The Crusades (1095-1291 CE) were a series of military campaigns by Christians primarily against the Muslims holding Jerusalem. The purpose was to regain control of Jerusalem—called the "City of God" by Christians—the city where Jesus had taught and was crucified. Muslims were equally determined to hold the city, where the Islamic prophet Muhammad had taught. This led to some of the most savage combat in human history, terrible atrocities by both sides, and the loss of millions of lives. The estimated population of Europe in 1200 was 60 million; however, since the average life expectancy was about 35 at that time, the deaths of 3-5 million adults could have meant the loss of almost a fourth of the adult population of Europe. Given that the Black Plague would develop in Europe in 1347, wiping out a third of the entire population in five years, it was a perilous time.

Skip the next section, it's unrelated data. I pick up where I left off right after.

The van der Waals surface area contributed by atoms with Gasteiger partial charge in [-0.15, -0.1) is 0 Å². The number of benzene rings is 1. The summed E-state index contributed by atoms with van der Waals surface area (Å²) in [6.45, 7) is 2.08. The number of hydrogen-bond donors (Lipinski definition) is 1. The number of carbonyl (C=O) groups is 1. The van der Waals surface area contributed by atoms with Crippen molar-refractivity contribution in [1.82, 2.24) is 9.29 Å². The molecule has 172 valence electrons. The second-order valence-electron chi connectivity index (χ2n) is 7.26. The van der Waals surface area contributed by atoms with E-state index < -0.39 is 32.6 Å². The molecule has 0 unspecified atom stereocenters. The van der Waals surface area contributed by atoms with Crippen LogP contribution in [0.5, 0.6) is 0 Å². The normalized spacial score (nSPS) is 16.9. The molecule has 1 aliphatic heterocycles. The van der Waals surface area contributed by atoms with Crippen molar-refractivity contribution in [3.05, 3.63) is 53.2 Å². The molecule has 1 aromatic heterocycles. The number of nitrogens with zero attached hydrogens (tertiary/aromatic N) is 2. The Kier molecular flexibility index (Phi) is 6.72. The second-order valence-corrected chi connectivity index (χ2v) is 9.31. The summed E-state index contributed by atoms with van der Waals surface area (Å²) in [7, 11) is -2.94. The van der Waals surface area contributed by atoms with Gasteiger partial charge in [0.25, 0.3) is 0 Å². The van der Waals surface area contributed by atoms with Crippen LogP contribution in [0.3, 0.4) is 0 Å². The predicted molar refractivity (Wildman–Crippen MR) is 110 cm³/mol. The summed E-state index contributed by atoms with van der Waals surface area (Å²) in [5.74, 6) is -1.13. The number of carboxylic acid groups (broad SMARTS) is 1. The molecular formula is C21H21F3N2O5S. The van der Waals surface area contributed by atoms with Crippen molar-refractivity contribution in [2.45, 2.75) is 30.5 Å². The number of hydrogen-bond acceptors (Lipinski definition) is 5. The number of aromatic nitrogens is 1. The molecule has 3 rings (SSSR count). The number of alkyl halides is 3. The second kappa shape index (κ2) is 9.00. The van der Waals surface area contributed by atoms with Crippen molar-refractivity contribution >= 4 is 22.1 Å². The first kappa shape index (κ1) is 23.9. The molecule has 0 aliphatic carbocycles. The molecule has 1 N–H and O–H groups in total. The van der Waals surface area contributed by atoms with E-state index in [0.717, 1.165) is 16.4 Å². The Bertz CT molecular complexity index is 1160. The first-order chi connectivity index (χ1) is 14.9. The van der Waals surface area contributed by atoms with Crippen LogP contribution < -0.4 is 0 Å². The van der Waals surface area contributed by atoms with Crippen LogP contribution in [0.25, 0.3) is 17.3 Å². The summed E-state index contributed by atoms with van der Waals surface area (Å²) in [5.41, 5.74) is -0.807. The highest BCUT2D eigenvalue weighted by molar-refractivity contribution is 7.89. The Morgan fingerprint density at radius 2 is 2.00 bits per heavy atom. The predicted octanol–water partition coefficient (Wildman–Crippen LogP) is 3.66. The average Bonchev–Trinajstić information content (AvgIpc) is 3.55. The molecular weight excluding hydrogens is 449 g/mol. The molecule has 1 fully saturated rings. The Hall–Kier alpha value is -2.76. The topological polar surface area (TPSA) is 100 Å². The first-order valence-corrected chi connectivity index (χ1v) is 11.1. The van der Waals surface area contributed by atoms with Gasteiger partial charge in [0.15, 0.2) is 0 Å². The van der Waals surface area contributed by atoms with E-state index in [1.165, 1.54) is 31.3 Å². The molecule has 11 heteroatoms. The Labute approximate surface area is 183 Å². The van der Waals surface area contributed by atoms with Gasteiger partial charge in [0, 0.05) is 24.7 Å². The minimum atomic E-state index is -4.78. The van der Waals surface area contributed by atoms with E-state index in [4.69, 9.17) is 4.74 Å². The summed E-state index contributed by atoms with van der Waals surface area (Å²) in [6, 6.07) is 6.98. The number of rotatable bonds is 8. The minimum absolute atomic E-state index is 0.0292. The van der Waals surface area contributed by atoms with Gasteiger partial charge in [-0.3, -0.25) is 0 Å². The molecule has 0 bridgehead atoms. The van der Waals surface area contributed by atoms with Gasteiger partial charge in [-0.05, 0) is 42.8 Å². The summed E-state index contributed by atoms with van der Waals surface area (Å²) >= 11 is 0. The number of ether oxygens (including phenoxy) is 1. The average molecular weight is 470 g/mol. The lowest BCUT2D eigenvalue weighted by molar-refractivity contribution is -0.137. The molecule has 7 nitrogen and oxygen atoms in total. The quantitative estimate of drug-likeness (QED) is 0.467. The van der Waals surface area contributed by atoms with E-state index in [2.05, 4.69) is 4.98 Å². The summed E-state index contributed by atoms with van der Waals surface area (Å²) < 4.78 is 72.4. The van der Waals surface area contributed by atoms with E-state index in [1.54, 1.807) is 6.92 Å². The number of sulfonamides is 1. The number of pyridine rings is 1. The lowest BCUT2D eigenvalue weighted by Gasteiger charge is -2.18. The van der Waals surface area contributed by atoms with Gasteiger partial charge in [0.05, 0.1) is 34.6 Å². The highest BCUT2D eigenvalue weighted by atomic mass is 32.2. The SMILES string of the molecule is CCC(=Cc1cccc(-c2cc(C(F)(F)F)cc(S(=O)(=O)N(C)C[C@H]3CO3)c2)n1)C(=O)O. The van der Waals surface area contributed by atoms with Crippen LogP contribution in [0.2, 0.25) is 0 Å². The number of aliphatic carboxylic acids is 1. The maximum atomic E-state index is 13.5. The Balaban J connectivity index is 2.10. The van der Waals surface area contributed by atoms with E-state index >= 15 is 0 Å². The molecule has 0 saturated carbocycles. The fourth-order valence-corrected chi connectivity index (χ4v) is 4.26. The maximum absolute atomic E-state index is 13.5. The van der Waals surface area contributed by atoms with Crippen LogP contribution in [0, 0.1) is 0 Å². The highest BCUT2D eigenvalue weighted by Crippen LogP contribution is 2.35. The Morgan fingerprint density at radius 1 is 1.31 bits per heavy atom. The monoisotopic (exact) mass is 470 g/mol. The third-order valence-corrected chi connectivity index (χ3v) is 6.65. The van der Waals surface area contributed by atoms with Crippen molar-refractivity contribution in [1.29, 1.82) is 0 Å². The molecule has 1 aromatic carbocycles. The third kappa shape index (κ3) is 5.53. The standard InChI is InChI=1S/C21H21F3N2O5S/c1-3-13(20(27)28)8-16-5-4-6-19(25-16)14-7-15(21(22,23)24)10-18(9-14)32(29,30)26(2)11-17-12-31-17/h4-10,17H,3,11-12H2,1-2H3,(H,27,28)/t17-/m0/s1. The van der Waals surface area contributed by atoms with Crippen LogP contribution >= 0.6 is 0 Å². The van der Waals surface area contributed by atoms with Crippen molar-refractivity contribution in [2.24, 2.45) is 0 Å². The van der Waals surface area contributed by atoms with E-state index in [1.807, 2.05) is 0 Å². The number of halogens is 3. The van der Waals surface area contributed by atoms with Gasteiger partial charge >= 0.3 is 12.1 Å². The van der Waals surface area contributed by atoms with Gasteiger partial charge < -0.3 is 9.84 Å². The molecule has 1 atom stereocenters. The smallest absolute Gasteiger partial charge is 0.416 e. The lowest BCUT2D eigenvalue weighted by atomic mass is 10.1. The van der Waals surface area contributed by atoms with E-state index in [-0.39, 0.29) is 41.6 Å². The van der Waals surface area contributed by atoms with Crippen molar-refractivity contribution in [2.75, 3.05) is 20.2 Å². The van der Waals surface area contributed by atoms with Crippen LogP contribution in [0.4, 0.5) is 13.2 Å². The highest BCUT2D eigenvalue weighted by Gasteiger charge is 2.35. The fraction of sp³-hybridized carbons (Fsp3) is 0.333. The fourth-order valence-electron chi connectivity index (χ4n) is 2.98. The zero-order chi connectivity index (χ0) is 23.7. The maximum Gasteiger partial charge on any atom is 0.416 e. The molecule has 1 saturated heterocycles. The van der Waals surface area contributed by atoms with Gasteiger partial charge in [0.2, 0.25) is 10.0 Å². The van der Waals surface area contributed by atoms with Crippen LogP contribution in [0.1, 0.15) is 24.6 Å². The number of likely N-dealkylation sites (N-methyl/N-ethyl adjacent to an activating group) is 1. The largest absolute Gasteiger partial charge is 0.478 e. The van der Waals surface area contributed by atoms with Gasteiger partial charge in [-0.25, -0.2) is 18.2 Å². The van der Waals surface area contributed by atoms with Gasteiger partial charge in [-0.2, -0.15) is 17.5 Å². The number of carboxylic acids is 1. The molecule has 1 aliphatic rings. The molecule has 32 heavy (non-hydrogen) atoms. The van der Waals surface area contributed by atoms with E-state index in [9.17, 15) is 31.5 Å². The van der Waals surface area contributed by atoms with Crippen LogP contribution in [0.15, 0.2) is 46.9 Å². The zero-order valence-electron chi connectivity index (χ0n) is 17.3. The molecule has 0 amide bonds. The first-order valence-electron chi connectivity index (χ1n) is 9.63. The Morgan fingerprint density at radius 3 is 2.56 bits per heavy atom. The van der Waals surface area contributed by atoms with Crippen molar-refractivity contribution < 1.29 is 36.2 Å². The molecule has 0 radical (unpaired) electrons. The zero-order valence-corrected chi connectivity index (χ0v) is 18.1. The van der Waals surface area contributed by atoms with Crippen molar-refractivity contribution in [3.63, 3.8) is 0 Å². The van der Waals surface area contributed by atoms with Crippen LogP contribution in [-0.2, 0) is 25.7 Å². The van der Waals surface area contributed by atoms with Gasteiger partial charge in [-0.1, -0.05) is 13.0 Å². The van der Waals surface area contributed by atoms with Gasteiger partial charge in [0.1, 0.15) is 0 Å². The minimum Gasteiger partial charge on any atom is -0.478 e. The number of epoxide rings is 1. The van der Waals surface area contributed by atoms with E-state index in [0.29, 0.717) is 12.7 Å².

Children's Crusade (see Note)
Note: The Children's Crusade consisted of two groups totaling 50,000 children. Neither group reached the Holy Land, so none died in battle. However, many died from starvation, exhaustion, or exposure, and when their boats never reached shore, it was presumed many were drowned or captured and sold into slavery. Almost none of the 50,000 returned home.
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Last updated on Thursday, October 27, 2011.
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